I should be writing in my so-called spare time. I have a story to edit (yay I completed the 1st draft of my story set in Downtown Vancouver) and fifteen more chapters (or so) to write for my WIP.

But I’m not embarrassed because watching the below shows has actually improved my storytelling skills and since I am a visual learner, emphasized the basics.   Things like Plot Structure (every good story has a Beginning, a Middle and an End); Setting;  Character Development (personality traits and tics etc) and Pace (cut out the non-essential)It’s got to the point now where I irritate my long-suffering husband with ‘plot predictions’.  I say things like “ok so this is the part where we discover they’re actually siblings or if this character is going to develop and stick around for Season 2, something needs to happen to her that will bring her to her knees or question her loyalty…” The funny thing is I am getting really good at predicting plot twists.  So good in fact my husband thinks I should write for tv.   I think I should just write more.

Here are my favorite TV Shows (in no particular order – I love them all equally but differently):

1.  Sherlock Holmes (the British version with Benedict Cumberbatch)

2.  Game of Thrones ( I am in awe of George RR Martin‘s imagination and skill)

white-walker-300x168 White-walker.

3.  Breaking Bad – read Vince Gilligan’s writing tips here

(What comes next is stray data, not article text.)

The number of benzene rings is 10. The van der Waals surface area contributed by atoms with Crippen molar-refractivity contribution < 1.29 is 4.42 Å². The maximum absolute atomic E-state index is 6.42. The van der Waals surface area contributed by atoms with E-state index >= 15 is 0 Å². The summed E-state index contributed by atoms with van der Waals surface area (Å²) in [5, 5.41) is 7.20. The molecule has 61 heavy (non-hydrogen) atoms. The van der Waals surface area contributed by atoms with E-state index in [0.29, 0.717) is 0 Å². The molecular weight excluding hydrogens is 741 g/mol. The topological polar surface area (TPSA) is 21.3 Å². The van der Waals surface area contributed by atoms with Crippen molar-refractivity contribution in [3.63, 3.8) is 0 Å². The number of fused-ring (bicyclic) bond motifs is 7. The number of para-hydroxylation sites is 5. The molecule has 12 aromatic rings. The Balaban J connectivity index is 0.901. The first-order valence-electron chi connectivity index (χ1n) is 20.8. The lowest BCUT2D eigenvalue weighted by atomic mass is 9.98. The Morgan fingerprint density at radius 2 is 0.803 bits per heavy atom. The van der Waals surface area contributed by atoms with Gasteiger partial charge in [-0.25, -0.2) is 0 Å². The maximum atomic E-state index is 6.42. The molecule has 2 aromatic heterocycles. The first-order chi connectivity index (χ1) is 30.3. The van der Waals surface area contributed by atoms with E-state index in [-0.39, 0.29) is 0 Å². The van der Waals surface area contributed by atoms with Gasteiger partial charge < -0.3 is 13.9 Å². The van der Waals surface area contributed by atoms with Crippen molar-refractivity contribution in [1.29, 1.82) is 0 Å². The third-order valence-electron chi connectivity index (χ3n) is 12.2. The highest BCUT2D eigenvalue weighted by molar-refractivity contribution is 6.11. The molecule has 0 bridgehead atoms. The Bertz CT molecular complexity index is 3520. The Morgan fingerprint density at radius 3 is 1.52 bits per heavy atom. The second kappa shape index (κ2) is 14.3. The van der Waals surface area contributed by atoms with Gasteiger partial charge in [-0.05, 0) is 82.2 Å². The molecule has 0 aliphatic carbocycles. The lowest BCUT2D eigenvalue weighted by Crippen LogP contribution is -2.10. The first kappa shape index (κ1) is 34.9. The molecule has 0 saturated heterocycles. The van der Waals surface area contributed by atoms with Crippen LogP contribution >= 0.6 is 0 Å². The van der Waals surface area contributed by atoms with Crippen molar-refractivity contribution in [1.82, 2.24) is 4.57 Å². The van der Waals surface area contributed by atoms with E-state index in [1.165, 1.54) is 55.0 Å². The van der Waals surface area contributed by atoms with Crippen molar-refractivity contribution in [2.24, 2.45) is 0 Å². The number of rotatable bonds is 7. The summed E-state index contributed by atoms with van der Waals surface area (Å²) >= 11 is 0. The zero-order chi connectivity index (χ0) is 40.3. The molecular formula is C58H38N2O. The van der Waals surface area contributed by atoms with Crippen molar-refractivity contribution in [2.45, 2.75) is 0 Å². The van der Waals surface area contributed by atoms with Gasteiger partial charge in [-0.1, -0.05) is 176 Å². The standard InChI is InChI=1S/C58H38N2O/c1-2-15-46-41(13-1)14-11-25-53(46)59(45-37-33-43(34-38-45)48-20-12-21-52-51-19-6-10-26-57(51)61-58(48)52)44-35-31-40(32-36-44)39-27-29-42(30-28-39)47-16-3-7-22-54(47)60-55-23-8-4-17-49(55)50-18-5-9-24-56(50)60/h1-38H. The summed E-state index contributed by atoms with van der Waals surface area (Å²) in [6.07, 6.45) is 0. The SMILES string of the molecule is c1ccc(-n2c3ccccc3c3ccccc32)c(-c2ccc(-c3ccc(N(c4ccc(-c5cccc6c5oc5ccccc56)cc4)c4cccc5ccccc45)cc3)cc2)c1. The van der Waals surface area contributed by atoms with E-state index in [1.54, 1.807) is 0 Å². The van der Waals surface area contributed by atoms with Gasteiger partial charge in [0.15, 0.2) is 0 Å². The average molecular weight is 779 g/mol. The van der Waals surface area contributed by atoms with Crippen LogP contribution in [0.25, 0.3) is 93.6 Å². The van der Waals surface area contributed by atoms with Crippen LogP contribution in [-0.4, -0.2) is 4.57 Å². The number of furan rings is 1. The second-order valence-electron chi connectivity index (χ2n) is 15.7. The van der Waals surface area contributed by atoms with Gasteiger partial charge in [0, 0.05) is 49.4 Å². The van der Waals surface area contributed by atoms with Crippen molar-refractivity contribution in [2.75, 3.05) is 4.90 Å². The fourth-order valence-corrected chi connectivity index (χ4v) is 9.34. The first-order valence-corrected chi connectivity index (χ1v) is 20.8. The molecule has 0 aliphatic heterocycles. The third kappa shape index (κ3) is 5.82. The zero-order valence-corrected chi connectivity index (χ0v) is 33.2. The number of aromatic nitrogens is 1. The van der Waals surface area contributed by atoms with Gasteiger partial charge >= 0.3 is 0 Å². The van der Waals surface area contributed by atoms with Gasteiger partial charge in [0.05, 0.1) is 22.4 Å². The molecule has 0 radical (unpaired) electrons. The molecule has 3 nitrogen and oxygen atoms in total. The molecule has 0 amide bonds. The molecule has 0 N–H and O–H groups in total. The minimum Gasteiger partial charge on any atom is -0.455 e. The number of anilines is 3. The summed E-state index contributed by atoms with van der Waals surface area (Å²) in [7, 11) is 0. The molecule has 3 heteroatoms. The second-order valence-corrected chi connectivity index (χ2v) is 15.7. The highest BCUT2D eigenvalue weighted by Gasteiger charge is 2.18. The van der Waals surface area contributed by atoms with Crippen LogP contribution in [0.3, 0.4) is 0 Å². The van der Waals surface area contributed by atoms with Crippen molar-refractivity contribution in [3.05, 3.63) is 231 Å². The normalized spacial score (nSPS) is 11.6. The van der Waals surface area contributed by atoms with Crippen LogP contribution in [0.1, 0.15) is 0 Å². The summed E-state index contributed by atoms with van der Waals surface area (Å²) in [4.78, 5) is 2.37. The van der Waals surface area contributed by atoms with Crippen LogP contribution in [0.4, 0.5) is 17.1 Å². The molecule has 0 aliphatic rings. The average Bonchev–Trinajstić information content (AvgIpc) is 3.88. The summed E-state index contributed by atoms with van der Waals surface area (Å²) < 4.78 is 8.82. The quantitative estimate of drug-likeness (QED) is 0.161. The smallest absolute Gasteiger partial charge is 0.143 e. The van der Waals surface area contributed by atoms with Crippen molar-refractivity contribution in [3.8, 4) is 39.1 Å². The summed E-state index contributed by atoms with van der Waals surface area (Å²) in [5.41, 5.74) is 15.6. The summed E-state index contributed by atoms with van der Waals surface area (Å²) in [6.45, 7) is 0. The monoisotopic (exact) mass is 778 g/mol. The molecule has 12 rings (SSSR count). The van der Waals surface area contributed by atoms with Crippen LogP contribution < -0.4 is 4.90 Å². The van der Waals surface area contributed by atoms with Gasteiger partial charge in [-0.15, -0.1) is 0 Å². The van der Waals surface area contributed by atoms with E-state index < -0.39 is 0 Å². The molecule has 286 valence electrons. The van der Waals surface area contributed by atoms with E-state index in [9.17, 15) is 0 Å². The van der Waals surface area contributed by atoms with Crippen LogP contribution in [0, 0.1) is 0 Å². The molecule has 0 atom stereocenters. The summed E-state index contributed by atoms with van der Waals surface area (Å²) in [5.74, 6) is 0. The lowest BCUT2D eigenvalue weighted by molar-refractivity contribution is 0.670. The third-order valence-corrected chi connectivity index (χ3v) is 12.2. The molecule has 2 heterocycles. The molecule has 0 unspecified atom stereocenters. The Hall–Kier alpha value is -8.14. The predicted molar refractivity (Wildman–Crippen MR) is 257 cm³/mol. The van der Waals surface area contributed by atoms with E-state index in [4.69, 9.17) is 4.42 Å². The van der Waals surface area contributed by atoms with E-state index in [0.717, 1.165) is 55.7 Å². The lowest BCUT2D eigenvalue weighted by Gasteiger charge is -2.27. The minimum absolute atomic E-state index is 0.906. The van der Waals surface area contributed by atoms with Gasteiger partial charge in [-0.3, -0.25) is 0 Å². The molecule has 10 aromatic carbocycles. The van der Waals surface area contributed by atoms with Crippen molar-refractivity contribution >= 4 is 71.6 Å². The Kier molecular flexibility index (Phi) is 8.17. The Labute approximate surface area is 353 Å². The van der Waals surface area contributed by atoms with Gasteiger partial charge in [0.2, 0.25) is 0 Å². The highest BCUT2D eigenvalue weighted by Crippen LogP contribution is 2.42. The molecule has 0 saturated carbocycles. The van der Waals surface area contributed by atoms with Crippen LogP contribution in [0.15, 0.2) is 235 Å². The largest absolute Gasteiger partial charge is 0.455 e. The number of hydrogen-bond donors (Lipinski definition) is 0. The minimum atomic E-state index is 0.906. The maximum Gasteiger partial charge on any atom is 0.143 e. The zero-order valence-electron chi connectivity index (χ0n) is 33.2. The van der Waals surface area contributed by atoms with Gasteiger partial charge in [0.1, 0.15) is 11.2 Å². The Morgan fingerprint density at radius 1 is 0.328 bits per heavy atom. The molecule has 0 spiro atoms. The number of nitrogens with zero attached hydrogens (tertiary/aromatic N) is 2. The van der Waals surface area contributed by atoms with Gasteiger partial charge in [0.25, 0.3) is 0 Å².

4.  Lilyhammer

5. The Killing  – Wondrously flawed characters and Season 1 so perfect that I wish I had written every word of it myself.

6.  The Walking Dead (I started watching this zombie drama because my eldest son is hooked and I was curious and well I’m hooked.  If  Daryl Dixon dies I’ll stop watching.  Just saying.)

What television show/s has you hooked? What writing elements have you picked up from watching tv shows/movies?

What makes a book REAL to you?

For me a strong sense of place makes a book or story REAL.  The novel I am currently writing does not take place anywhere in North America but in an isolated and pristine coastal area of Southern Africa.  I spent almost two months there earlier this year to get a ‘feel’ for that special place and more importantly to trace the steps one of my main characters would take in my story.  


One the many reasons I love writing is that it makes me, for a time, an expert.  I have to research and study topics and places if I hope to write with conviction and engage the reader.  I was born with an insatiable curiosity about most things and writing makes it possible for me to butt in and dig around and ask questions that most people avoid asking.  But to be honest I wouldn’t have attempted to write this story set in South Africa had I in fact not been born and raised there (which I was) and so I am intimately familiar with the people, the customs, language and landscape.   That said, I don’t believe writers are limited to writing only what they know. Do you?

Watch Tony Kushner’s unexpected advice on writing what you know:

So what makes a book real to you?  is it the sense of place or the characters’ real issues and dilemmas?  I would love to hear from you.